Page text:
"On the 24th of April, H. C. Anderson, one of the defendants, a pilot on duty, undertook to carry out of the river a vessel named Yesan Maru which had been discharging coal and was going out light. Up the river was another steamer loading with sugar and alongside at the bow hatch were two lighters, one the Soncillo, tied up against the ship, and the Monserrat, for which this damage is claimed by plaintiff, was tied up alongside the Soncillo. It did not appear exactly how much space there was between. It was shown that the wind was strong and that the ship had been at work about an hour or an hour and a half in turning around and getting out of the river. There was just barely room to turn around, the river being a little wider that the length of the ship, and as they pulled out on the anchor, which had been dropped in the river, it was discovered that the anchor had been fouled by the anchor of the ship above. By this time the boat had turned around with the bow down the stream headed out into the bay when this was discovered and the pilot noticing this ordered ship’s officers to slack out the chain. He says this was not done. He said that the first mate of the ship was at the stern, but that he gave him no warning that the stern of the ship was approaching or about to approach the lorcha in question, but he discovered, on account of their not slacking out the anchor chain so they might go forward from the boat, that it was about to came into a collision with the lorcha and just before the impact he ordered the stopping of the engines. This, however, did not take place, because the ship backed into the lorcha and the propeller blades cut through the sides the width or about nine planks on the side of the lorcha. The blades of the propeller were examined after the collision and the boat had been anchored down at the mouth of the river in the bay and different ones were found to be broken off from 15 to 30 inches, all of them having been broken. The lorcha suck in the river."cralaw virtua1aw library

The court further found (p. 25):jgc:chanrobles.com.ph

"The pilot can not handle the ship alone, and it is not the law, as I understand it, that he is responsible for whatever accident happens while he is on it, but if it happens that they fail to obey his orders in handling the ship, as the evidence in this case shows, then I don’t believe the pilot can be held responsible. This fact alone is sufficient, in my mind, to show that the pilot and his association are not responsible for this accident. . . . As I understand the law concerning pilots and their duties, they are responsible for a full knowledge of the channel and the navigation only so far as he can accomplish it through the officers and crew of the ship, and I don’t see that he can be held responsible for damage when the evidence shows, as it does in this case, that the officers and crew of the ship failed to obey his orders."cralaw virtua1aw library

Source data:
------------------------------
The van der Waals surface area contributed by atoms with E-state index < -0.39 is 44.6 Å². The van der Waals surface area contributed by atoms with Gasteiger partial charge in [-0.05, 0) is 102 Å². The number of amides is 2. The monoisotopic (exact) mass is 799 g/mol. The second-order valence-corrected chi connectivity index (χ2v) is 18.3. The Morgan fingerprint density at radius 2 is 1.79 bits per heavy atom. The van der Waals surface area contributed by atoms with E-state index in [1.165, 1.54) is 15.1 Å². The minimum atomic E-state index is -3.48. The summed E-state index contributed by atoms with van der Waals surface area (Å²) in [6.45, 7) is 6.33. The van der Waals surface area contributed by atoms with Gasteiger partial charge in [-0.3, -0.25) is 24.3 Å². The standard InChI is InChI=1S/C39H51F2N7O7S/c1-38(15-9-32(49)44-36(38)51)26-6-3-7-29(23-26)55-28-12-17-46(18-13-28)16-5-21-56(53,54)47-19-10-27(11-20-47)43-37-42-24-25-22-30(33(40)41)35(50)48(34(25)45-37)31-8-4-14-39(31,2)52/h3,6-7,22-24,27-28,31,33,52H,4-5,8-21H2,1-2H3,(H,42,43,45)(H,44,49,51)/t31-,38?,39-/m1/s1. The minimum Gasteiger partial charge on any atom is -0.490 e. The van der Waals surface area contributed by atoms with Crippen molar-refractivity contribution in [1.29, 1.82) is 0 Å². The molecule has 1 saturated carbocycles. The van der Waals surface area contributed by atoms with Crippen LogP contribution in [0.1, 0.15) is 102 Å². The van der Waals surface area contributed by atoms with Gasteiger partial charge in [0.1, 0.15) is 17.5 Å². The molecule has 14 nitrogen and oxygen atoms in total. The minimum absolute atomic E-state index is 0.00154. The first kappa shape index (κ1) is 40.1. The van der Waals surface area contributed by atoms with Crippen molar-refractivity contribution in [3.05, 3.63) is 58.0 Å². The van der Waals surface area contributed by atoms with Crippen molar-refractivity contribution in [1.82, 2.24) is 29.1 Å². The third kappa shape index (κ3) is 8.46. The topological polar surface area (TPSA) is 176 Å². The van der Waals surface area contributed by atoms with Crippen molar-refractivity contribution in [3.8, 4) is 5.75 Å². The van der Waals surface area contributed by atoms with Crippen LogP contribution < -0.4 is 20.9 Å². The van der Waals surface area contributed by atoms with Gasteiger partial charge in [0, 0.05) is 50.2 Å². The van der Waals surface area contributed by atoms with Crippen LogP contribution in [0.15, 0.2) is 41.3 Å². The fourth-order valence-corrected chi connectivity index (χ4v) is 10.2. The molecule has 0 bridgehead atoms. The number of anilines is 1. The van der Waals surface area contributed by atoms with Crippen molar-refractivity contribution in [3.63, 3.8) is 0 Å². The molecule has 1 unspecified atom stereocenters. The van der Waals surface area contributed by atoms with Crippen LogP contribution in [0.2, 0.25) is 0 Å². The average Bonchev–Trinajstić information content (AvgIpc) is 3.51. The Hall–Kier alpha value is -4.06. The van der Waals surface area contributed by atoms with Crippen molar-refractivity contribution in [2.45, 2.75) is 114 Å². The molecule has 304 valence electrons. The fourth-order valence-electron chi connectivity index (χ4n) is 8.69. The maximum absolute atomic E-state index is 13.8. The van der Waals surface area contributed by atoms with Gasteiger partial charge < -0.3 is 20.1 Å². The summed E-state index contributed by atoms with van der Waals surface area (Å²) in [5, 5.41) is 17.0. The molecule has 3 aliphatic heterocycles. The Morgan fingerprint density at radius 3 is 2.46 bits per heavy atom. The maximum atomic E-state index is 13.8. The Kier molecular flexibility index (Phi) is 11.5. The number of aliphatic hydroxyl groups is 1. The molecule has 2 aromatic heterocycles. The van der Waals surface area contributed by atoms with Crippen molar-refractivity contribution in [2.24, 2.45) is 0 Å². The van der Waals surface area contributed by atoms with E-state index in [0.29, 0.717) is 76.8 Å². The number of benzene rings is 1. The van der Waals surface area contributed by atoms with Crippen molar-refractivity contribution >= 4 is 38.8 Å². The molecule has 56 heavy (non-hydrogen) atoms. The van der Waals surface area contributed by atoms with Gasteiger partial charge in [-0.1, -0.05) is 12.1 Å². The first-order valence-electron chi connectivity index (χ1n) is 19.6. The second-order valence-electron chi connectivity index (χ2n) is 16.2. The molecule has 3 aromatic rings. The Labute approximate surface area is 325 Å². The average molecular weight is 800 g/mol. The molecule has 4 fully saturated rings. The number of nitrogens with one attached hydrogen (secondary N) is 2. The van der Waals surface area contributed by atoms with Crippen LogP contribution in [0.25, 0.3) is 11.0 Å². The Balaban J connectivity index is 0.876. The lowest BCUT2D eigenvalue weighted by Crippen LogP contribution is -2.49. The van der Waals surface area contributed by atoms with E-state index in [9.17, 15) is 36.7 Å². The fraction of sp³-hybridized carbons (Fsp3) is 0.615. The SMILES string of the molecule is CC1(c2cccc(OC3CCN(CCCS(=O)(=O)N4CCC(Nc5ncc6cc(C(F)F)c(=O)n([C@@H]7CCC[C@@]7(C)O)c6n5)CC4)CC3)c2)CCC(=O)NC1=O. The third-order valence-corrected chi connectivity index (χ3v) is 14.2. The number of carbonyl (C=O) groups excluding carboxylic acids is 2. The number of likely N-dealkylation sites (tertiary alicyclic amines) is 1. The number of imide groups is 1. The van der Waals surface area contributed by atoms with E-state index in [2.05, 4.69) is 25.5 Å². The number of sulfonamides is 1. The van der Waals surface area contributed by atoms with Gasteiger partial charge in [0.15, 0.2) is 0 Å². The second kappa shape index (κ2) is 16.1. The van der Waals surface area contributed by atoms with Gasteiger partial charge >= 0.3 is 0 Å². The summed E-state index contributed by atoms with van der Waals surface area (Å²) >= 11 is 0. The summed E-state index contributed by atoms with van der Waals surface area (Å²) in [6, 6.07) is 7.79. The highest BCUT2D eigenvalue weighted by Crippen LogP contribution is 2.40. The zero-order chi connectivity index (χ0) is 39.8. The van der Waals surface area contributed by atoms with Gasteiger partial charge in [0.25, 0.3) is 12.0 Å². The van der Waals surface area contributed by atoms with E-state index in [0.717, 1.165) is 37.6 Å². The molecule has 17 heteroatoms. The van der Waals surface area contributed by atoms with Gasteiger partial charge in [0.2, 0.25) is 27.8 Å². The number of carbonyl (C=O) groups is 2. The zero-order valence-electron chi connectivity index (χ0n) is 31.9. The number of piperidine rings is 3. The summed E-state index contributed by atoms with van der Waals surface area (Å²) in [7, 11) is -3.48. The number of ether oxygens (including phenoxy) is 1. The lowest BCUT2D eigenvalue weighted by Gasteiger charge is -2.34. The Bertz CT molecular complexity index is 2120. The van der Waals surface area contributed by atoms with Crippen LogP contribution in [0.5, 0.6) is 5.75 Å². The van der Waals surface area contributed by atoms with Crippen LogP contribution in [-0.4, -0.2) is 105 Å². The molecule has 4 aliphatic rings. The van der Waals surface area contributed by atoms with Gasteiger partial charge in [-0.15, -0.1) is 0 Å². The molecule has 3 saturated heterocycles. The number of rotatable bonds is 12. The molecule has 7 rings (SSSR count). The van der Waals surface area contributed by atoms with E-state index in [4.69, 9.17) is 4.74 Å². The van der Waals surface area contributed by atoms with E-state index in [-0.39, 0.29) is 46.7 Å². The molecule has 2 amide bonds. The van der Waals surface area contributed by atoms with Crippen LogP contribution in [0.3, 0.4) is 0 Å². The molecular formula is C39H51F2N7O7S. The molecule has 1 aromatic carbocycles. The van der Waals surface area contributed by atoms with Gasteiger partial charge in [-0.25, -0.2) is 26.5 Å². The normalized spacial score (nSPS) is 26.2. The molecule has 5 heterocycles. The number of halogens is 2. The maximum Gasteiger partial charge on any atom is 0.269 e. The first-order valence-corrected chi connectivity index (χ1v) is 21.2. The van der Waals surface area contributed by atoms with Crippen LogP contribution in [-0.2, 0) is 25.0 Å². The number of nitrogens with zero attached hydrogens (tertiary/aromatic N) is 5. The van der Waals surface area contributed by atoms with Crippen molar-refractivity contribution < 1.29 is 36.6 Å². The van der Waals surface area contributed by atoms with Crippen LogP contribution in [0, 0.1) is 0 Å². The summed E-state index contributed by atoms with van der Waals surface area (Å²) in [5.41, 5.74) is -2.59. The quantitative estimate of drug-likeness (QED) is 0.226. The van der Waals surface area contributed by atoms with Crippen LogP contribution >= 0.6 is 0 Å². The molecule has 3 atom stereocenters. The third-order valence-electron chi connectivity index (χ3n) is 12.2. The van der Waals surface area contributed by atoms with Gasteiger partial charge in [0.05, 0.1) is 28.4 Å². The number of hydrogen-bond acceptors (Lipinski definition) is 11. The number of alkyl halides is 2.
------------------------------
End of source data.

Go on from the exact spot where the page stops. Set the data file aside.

From the judgment of the lower court the plaintiff appealed. An examination of the record brought to this court shows that the plaintiff and appellant has failed to bring the evidence here. We cannot, therefore, examine the evidence. We can only examine the facts set out in the finding of facts made by the lower court for the purpose of ascertaining whether or not said facts are sufficient to justify its conclusion.

In an effort to obtain a copy of said Customs Administrative Circular No. 122, it was discovered that said circular has been substituted by Customs Marine Circular No. 17, and that said circular had been in force at the time of the alleged accident. Many of the provisions of said Circular No. 122 are included in said Customs Marine Circular No. 17. Paragraph 55 of said circular provides:jgc:chanrobles.com.ph

"A pilot shall be held responsible for the direction of a vessel from the time he assumes control thereof until he leaves it anchored free from shoal: Provided, That his responsibility shall cease at the moment the master neglects or refuses to carry out his instructions."cralaw virtua1aw library

The lower court found specifically that the crew of the ship failed to obey the orders of the pilot, Anderson. That being true, it must follow that Anderson and the other defendants are not liable for damages in the present case. Therefore, the judgment of the lower court should be and is hereby affirmed, with costs. So ordered.

Torres, Trent and Araullo, JJ., concur.

Moreland, J., concurs in the result.